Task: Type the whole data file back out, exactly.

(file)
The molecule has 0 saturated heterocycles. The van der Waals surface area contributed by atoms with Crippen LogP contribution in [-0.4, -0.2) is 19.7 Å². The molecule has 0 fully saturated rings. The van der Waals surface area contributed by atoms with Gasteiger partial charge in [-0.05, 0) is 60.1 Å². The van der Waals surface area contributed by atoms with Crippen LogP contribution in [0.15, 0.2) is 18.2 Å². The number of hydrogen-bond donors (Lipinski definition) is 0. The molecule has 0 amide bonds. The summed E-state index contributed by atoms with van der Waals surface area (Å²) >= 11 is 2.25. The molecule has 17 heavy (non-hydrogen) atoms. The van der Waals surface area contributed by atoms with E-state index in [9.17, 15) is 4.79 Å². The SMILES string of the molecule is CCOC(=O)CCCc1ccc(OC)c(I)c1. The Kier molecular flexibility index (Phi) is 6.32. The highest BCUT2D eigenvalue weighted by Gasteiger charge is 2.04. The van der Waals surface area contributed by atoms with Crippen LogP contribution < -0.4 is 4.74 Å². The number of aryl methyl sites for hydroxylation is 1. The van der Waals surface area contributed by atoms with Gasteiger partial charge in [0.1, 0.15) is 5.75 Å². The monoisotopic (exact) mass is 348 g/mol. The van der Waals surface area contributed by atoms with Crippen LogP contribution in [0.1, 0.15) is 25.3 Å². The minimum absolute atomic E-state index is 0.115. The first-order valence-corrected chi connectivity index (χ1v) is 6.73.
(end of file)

The molecule has 0 saturated heterocycles. The van der Waals surface area contributed by atoms with Crippen LogP contribution in [-0.4, -0.2) is 19.7 Å². The molecule has 0 fully saturated rings. The van der Waals surface area contributed by atoms with Gasteiger partial charge in [-0.05, 0) is 60.1 Å². The van der Waals surface area contributed by atoms with Crippen LogP contribution in [0.15, 0.2) is 18.2 Å². The number of hydrogen-bond donors (Lipinski definition) is 0. The molecule has 0 amide bonds. The summed E-state index contributed by atoms with van der Waals surface area (Å²) >= 11 is 2.25. The molecule has 17 heavy (non-hydrogen) atoms. The van der Waals surface area contributed by atoms with E-state index in [9.17, 15) is 4.79 Å². The SMILES string of the molecule is CCOC(=O)CCCc1ccc(OC)c(I)c1. The Kier molecular flexibility index (Phi) is 6.32. The highest BCUT2D eigenvalue weighted by Gasteiger charge is 2.04. The van der Waals surface area contributed by atoms with Crippen LogP contribution < -0.4 is 4.74 Å². The number of aryl methyl sites for hydroxylation is 1. The van der Waals surface area contributed by atoms with Gasteiger partial charge in [0.1, 0.15) is 5.75 Å². The monoisotopic (exact) mass is 348 g/mol. The van der Waals surface area contributed by atoms with Crippen LogP contribution in [0.1, 0.15) is 25.3 Å². The minimum absolute atomic E-state index is 0.115. The first-order valence-corrected chi connectivity index (χ1v) is 6.73.